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09 April 2021

Consultant Clinical psychologist Dr Lucia Valmaggia leads King's IoPPN Virtual Reality Lab - a world leading, multidisciplinary group dedicated to VR based research, assessment and treatments for mental health in young people and adults.

Around 50 per cent of mental health problems in adulthood begin before the age of fourteen. In the UK, 20 per cent of children and 12 per cent of adolescents report bullying at school and many suffer with anxiety - issues that can have a long-term impact on mental health. School presents a window of time to explore the origins of poor mental health in young people and offer early and preventative interventions.

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Exploring mental health and resilience in young people

Consultant Clinical psychologist Dr Lucia Valmaggia leads King's IoPPN Virtual Reality Lab - a world leading, multidisciplinary group dedicated to VR based research, assessment and treatments for mental health in young people and adults. The Lab’s work spans VR assisted therapy for psychosis, depression, body image and eating disorders, and VR for unconscious bias training for health professionals, mindfulness and more.

Virtual reality allows Dr Valmaggia and her team to safely expose people to challenging scenarios, provoking similar cognitive, behavioural and physical responses as in real life in a controlled and safe environment. A person suffering from anxiety could be guided through a busy virtual room, learning techniques to help manage their anxiety before applying those coping skills to real life situations.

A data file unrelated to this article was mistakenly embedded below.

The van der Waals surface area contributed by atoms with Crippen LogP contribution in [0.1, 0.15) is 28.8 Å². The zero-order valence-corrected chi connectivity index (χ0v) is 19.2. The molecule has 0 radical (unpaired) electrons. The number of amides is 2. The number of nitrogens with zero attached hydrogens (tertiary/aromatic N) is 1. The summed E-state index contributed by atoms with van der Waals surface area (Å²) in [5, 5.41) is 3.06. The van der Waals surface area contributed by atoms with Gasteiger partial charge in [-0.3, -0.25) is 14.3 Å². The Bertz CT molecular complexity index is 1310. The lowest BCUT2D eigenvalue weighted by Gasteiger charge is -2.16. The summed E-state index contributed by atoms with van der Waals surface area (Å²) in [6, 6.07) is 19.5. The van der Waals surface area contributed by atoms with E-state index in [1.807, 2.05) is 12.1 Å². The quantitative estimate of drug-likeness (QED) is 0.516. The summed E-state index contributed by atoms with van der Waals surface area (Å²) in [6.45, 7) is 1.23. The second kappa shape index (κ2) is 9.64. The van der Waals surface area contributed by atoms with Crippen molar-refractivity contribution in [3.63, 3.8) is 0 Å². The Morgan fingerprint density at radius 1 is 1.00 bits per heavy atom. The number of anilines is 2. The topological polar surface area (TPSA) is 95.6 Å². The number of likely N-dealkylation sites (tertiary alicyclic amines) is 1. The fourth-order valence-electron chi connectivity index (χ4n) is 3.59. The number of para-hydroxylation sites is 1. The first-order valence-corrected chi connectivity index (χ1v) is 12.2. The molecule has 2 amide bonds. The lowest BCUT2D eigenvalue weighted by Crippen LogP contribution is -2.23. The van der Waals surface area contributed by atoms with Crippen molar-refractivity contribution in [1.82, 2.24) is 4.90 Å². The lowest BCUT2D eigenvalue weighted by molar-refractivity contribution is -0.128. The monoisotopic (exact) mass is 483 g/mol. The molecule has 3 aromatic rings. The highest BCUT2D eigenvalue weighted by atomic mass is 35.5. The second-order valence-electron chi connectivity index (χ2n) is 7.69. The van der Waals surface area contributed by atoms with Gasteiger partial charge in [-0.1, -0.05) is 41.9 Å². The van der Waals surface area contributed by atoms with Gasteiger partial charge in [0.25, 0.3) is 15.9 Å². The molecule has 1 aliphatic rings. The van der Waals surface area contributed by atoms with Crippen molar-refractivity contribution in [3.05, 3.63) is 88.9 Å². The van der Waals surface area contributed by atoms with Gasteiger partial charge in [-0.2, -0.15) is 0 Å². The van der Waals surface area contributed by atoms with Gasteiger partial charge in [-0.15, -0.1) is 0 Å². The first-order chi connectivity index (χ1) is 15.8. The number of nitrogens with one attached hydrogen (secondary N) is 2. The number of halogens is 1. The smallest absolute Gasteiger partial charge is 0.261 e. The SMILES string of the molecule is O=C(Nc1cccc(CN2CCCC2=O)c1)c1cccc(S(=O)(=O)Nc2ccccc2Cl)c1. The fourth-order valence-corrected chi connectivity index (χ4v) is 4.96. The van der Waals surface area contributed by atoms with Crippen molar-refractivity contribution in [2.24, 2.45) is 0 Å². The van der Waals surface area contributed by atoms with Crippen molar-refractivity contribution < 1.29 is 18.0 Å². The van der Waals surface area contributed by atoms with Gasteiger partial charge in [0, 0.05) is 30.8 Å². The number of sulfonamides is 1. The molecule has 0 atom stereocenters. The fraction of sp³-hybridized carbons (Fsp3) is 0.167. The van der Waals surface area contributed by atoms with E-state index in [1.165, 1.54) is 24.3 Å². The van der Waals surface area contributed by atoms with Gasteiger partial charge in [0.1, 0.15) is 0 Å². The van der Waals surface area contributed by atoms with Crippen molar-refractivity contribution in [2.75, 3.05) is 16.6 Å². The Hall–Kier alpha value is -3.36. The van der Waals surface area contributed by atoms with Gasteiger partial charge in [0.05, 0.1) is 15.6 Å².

Dr Valmaggia is particularly interested in how VR can be used to intervene early in the trajectory of mental ill health in young people. Today, the Lab is unique for its focus on young people and is spearheading novel research into resilience training for bullying victimisation, anorexia nervosa and anxiety in adolescents with autism – all using VR, as Dr Valmaggia explains:

‘The majority of people who develop mental health problems experience emerging symptoms in teenage years and young adulthood. VR presents an exciting opportunity to intervene in or prevent mental ill health in children and young people, through its appeal to the younger generation, its portability and cost effectiveness, and the fact we can train non-professionals to deliver VR assisted therapy. Our goal is for VR to be routinely used outside the clinic, in schools and in the home.’

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Deploying VR in a unique schools study

Dr Valmaggia collaborates on the REACH study, which aims to find the best ways to promote good mental health in adolescents from diverse ethnic backgrounds. Twelve secondary schools in south London are involved with over 4,000 young people - aged 11-14 - invited to take part since 2016.

The Lab has created a virtual reality canteen specifically for the study, allowing the team to observe how students interpret and respond differently to the same scenario.